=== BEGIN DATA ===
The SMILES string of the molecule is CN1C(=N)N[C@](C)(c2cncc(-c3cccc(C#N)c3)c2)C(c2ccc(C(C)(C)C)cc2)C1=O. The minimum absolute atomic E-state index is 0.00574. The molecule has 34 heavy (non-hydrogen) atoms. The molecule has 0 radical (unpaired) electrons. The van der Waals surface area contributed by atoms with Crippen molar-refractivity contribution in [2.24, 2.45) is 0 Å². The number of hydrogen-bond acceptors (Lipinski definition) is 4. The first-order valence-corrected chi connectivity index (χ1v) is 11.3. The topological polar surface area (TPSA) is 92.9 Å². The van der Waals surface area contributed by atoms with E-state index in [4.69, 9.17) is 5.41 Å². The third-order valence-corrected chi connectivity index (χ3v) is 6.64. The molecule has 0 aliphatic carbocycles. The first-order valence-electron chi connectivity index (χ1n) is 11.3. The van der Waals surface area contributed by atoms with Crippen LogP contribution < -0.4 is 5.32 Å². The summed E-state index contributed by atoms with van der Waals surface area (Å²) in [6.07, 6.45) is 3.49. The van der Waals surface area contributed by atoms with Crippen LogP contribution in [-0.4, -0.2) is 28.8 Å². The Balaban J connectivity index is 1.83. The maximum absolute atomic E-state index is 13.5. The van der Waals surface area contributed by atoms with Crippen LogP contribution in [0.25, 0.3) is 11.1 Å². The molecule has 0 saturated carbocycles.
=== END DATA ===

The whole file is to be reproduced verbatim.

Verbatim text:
The SMILES string of the molecule is CN1C(=N)N[C@](C)(c2cncc(-c3cccc(C#N)c3)c2)C(c2ccc(C(C)(C)C)cc2)C1=O. The minimum absolute atomic E-state index is 0.00574. The molecule has 34 heavy (non-hydrogen) atoms. The molecule has 0 radical (unpaired) electrons. The van der Waals surface area contributed by atoms with Crippen molar-refractivity contribution in [2.24, 2.45) is 0 Å². The number of hydrogen-bond acceptors (Lipinski definition) is 4. The first-order valence-corrected chi connectivity index (χ1v) is 11.3. The topological polar surface area (TPSA) is 92.9 Å². The van der Waals surface area contributed by atoms with E-state index in [4.69, 9.17) is 5.41 Å². The third-order valence-corrected chi connectivity index (χ3v) is 6.64. The molecule has 0 aliphatic carbocycles. The first-order valence-electron chi connectivity index (χ1n) is 11.3. The van der Waals surface area contributed by atoms with Crippen LogP contribution < -0.4 is 5.32 Å². The summed E-state index contributed by atoms with van der Waals surface area (Å²) in [6.07, 6.45) is 3.49. The van der Waals surface area contributed by atoms with Crippen LogP contribution in [-0.4, -0.2) is 28.8 Å². The Balaban J connectivity index is 1.83. The maximum absolute atomic E-state index is 13.5. The van der Waals surface area contributed by atoms with Crippen LogP contribution in [0.25, 0.3) is 11.1 Å². The molecule has 0 saturated carbocycles.